Is there anyone USC isn’t interested in that’s entered the transfer portal this week?
“When you’re 15-plus (scholarships) below the baseline, 85, I don’t know if there’s a position that’s exempt from that,” USC assistant coach Roy Manning said. “You don’t have a disadvantage competitively, so it’s our duty and obligation to make sure that this team is sufficient from a number standpoint.”
- Florida State linebacker Jadarius Green-McKnight, a Class of 2020 four-star recruit, entered the transfer portal Thursday. USC is interested, naturally.
- Former USC safety Chase Williams has transferred to San Jose State. I was worried Williams might not find a school because there is a considerable group of players that are still looking for a college. The transfer portal isn’t always great for the athlete.
- Art Bartner, the former USC band director, will be signing copies of his autobiography Saturday and Sunday at the USC Bookstore. If you go, tell him that former USC professor Frank Baxter has a star on the Hollywood Walk of Fame and won seven Emmys. Why do I say this? Remember what I said about the egos of some USC professors.
- The actress Sharon Gless will also be at USC this weekend too for the L.A. Times Festival of Books. Her husband, Barney Rosenzweig, was a popular male cheerleader at USC in the 1950’s.
- You can pay $14 to park on campus Saturday and walk to the Coliseum or $25 to park at the Coliseum.
RESTAURANT OF THE WEEK
1646 N. Las Palmas Ave., Hollywood (1949)
The oldest Italian restaurant and pizzeria in Hollywood. It might be known for its singing waiters, some of whom worked in Broadway shows.
Or maybe it’s better known for a scene in “The Terminator.”
Sarah Conner is being pursued, runs into Miceli’s and goes upstairs to the bar. A news report is being broadcast on the bar’s TV, asking the public for anyone with the name of Sarah Connor to call the police. She goes over to the pay phone (which was installed for the movie) but it’s out of order and she runs out. I’ll be back.
Past customers at Miceli’s included Frank Sinatra, Dean Martin, Joe DiMaggio and Marilyn Monroe.
- Speaking of DiMaggio and Monroe, this is something few remember. In the late 1950’s, the famous duo attended a USC game. The pair sat in a VIP section of the Coliseum. At halftime, ABC-TV wanted to interview DiMaggio so he came into the pressbox and went to the broadcast booth. He was not joined by Monroe, who remained in the stands.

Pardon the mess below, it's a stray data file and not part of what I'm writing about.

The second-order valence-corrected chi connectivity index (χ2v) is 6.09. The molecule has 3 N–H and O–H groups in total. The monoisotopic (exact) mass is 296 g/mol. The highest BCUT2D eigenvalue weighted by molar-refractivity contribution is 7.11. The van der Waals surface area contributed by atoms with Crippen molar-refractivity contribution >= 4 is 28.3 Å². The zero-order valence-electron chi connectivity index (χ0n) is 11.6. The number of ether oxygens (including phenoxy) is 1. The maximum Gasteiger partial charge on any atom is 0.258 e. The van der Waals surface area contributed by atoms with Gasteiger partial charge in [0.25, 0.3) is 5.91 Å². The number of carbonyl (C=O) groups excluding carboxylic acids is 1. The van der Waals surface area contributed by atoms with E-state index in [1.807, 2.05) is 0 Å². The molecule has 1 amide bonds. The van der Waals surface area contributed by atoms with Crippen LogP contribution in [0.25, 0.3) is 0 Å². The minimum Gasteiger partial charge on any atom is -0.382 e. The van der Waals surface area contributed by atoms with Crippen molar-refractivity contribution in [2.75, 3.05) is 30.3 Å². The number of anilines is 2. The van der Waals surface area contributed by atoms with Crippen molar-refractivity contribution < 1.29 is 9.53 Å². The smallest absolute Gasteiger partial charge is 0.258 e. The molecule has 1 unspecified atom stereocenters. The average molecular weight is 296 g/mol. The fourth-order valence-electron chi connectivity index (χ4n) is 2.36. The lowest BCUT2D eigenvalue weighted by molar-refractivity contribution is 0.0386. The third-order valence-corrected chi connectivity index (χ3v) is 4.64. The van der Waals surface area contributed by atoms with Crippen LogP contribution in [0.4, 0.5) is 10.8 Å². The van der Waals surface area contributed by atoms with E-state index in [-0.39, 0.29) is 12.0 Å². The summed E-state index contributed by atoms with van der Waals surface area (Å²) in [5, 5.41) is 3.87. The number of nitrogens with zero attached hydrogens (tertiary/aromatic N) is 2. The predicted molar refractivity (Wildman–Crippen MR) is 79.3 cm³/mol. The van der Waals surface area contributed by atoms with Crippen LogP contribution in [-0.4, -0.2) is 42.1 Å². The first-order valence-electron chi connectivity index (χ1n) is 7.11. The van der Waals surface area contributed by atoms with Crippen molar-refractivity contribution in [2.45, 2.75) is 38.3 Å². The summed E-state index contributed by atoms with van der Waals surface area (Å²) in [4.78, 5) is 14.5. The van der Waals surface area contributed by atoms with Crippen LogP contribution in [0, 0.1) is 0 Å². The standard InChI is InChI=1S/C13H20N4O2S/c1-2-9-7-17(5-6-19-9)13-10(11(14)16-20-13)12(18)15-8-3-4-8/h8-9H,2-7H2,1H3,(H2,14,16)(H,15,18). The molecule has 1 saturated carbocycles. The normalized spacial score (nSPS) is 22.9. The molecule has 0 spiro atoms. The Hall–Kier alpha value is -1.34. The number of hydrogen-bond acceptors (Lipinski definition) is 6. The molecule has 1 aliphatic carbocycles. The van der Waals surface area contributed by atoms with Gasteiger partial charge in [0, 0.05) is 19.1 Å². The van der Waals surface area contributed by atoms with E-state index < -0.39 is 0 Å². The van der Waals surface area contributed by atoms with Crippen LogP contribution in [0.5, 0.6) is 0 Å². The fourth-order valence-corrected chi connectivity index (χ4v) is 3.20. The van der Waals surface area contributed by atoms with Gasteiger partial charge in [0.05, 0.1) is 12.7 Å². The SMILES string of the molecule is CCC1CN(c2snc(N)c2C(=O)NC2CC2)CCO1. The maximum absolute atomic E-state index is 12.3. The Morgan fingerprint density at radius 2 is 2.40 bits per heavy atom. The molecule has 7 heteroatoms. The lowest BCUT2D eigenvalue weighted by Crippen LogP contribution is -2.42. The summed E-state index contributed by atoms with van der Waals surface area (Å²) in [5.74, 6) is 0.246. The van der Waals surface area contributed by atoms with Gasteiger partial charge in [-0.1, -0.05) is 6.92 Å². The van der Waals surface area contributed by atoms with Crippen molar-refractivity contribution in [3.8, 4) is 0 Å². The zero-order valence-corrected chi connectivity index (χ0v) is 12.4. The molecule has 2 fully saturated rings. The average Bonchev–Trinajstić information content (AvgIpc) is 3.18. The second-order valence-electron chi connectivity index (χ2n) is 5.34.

Imagine the scene if a comparable celebrity sighting happened today at the Coliseum?
- And now for some history:
- This glorious color photo looks like the 1967 USC-UCLA game. Bruin star QB Gary Beban is being pursued by Trojan All-American Jimmy Gunn. It’s worth noting Gunn wore No. 56 in 1967 before he switched to No. 83 in 1968.
- Can you name a USC player who started consecutive Rose Bowls at opposite positions?
The answer is Bill Redding, who started at middle guard in 1968 and center in 1969. Redding had 20 tackles in a 20-13 victory over Oregon in 1968 and was all-Pac-8 Conference.
But he switched to center in 1969 and started every game that season. He was 6-foot-1, 233 pounds and ran a 4.6 40-yard dash.
I previously mentioned how USC had good luck moving defensive linemen to the offense (Ron Yary, John Vella). Redding was another example. After college, he was also a graduate assistant at USC.
This photo below is from 1969 so it’s possible Redding is buried somewhere in there. He wore No. 56.
- You didn’t get much of a roster in 1931 judging by this USC-Notre Dame game program from that season. But it’s a significant game because USC snapped Notre Dame’s 26-game unbeaten streak with a 16-14 victory in South Bend.
More than 300,000 attended a ticker-tape parade in Los Angeles to celebrate the Trojans’ victory. Remember, the team had to take a train back from Notre Dame in those days. USC won the national championship that season.
And here’s a photo from the game.
- Last week I told the story of Stubby Shaw punching one of his customers through the swinging doors at his bar on Figueroa and 37th street. He was also a fixture to students in the 1950’s and would sponsor intramural basketball teams that featured actual players like Jim Kaufman and Danny Rogers.
- Here’s Art Brewster from 1982 with a tribute to Bruce Matthews and Don Mosebar.
- Does it ever get better than Ricky Bell on a game program in 1975.
- In 1975, the San Fernando High School trio of wide receiver Kevin Williams (32), tailback Charles White (12) and quarterback Kenny Moore (22) were all named L.A. Section Player of the Year. And they all went to USC.
- This was the golden age of San Fernando football. It won the City title in 1974 and 1975. White and Williams became stars at USC so I want to focus on Moore, who actually was probably the biggest name of the group in high school.
Moore also was the L.A. City Player of the Year in 1974. He was only the second player to win Player of the Year twice in the City Section.
He had 4,085 yards in total offense at San Fernando, rushing for 19 touchdowns and passing for 27. He was a Parade All-American and was the brother of former USC players Manfred and Malcolm Moore.
He also played defensive back, which was his position in college. While Moore was at USC, he played with some of the best safeties in school history (Dennis Thurman, Ronnie Lott, Dennis Smith).